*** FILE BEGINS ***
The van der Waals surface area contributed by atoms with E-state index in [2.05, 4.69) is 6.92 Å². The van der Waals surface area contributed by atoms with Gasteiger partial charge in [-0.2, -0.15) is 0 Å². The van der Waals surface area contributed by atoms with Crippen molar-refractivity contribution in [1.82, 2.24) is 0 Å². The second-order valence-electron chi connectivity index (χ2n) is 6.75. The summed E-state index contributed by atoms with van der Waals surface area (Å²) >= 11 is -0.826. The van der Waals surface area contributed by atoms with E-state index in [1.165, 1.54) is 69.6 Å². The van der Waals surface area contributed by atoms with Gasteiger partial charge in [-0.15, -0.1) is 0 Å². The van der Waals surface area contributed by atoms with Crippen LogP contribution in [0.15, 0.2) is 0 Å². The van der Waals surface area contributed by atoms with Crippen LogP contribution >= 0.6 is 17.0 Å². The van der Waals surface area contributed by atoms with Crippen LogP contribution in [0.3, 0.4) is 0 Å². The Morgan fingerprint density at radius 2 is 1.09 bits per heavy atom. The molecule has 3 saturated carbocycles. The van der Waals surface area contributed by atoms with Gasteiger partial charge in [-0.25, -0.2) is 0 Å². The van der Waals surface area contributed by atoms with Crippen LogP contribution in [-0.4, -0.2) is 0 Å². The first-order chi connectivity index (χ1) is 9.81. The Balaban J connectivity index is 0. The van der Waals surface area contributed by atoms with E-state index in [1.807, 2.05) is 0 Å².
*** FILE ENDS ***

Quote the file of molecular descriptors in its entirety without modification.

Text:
The van der Waals surface area contributed by atoms with E-state index in [2.05, 4.69) is 6.92 Å². The van der Waals surface area contributed by atoms with Gasteiger partial charge in [-0.2, -0.15) is 0 Å². The van der Waals surface area contributed by atoms with Crippen molar-refractivity contribution in [1.82, 2.24) is 0 Å². The second-order valence-electron chi connectivity index (χ2n) is 6.75. The summed E-state index contributed by atoms with van der Waals surface area (Å²) >= 11 is -0.826. The van der Waals surface area contributed by atoms with E-state index in [1.165, 1.54) is 69.6 Å². The van der Waals surface area contributed by atoms with Gasteiger partial charge in [-0.15, -0.1) is 0 Å². The van der Waals surface area contributed by atoms with Crippen LogP contribution in [0.15, 0.2) is 0 Å². The van der Waals surface area contributed by atoms with Crippen LogP contribution >= 0.6 is 17.0 Å². The van der Waals surface area contributed by atoms with Crippen LogP contribution in [0.3, 0.4) is 0 Å². The Morgan fingerprint density at radius 2 is 1.09 bits per heavy atom. The molecule has 3 saturated carbocycles. The van der Waals surface area contributed by atoms with Gasteiger partial charge in [-0.25, -0.2) is 0 Å². The van der Waals surface area contributed by atoms with Crippen LogP contribution in [-0.4, -0.2) is 0 Å². The first-order chi connectivity index (χ1) is 9.81. The Balaban J connectivity index is 0. The van der Waals surface area contributed by atoms with E-state index in [1.807, 2.05) is 0 Å².